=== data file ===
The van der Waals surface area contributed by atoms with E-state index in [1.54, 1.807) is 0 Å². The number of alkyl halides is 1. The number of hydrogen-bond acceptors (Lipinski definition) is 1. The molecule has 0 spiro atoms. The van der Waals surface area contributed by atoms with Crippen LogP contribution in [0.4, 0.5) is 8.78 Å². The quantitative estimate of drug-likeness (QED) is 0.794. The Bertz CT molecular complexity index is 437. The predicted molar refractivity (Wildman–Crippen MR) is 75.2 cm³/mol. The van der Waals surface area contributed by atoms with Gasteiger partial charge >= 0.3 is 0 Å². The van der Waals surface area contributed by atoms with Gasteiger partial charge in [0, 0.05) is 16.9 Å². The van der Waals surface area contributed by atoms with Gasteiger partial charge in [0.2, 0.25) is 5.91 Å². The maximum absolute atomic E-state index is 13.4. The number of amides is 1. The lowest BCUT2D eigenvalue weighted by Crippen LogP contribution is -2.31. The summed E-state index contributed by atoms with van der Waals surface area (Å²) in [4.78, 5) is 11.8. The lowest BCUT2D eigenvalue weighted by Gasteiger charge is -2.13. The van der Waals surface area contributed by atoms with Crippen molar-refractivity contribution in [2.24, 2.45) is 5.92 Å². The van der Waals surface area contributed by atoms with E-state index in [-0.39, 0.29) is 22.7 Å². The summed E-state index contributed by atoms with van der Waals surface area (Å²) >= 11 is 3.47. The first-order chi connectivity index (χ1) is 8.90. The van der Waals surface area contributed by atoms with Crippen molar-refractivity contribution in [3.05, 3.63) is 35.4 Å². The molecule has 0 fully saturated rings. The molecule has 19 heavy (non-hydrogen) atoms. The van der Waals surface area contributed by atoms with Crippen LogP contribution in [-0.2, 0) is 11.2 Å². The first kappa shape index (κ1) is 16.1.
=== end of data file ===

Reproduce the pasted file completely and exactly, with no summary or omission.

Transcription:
The van der Waals surface area contributed by atoms with E-state index in [1.54, 1.807) is 0 Å². The number of alkyl halides is 1. The number of hydrogen-bond acceptors (Lipinski definition) is 1. The molecule has 0 spiro atoms. The van der Waals surface area contributed by atoms with Crippen LogP contribution in [0.4, 0.5) is 8.78 Å². The quantitative estimate of drug-likeness (QED) is 0.794. The Bertz CT molecular complexity index is 437. The predicted molar refractivity (Wildman–Crippen MR) is 75.2 cm³/mol. The van der Waals surface area contributed by atoms with Gasteiger partial charge >= 0.3 is 0 Å². The van der Waals surface area contributed by atoms with Gasteiger partial charge in [0, 0.05) is 16.9 Å². The van der Waals surface area contributed by atoms with Gasteiger partial charge in [0.2, 0.25) is 5.91 Å². The maximum absolute atomic E-state index is 13.4. The number of amides is 1. The lowest BCUT2D eigenvalue weighted by Crippen LogP contribution is -2.31. The summed E-state index contributed by atoms with van der Waals surface area (Å²) in [4.78, 5) is 11.8. The lowest BCUT2D eigenvalue weighted by Gasteiger charge is -2.13. The van der Waals surface area contributed by atoms with Crippen molar-refractivity contribution in [2.24, 2.45) is 5.92 Å². The van der Waals surface area contributed by atoms with E-state index in [-0.39, 0.29) is 22.7 Å². The summed E-state index contributed by atoms with van der Waals surface area (Å²) >= 11 is 3.47. The first-order chi connectivity index (χ1) is 8.90. The van der Waals surface area contributed by atoms with Crippen molar-refractivity contribution in [3.05, 3.63) is 35.4 Å². The molecule has 0 fully saturated rings. The molecule has 19 heavy (non-hydrogen) atoms. The van der Waals surface area contributed by atoms with Crippen LogP contribution in [-0.2, 0) is 11.2 Å². The first kappa shape index (κ1) is 16.1.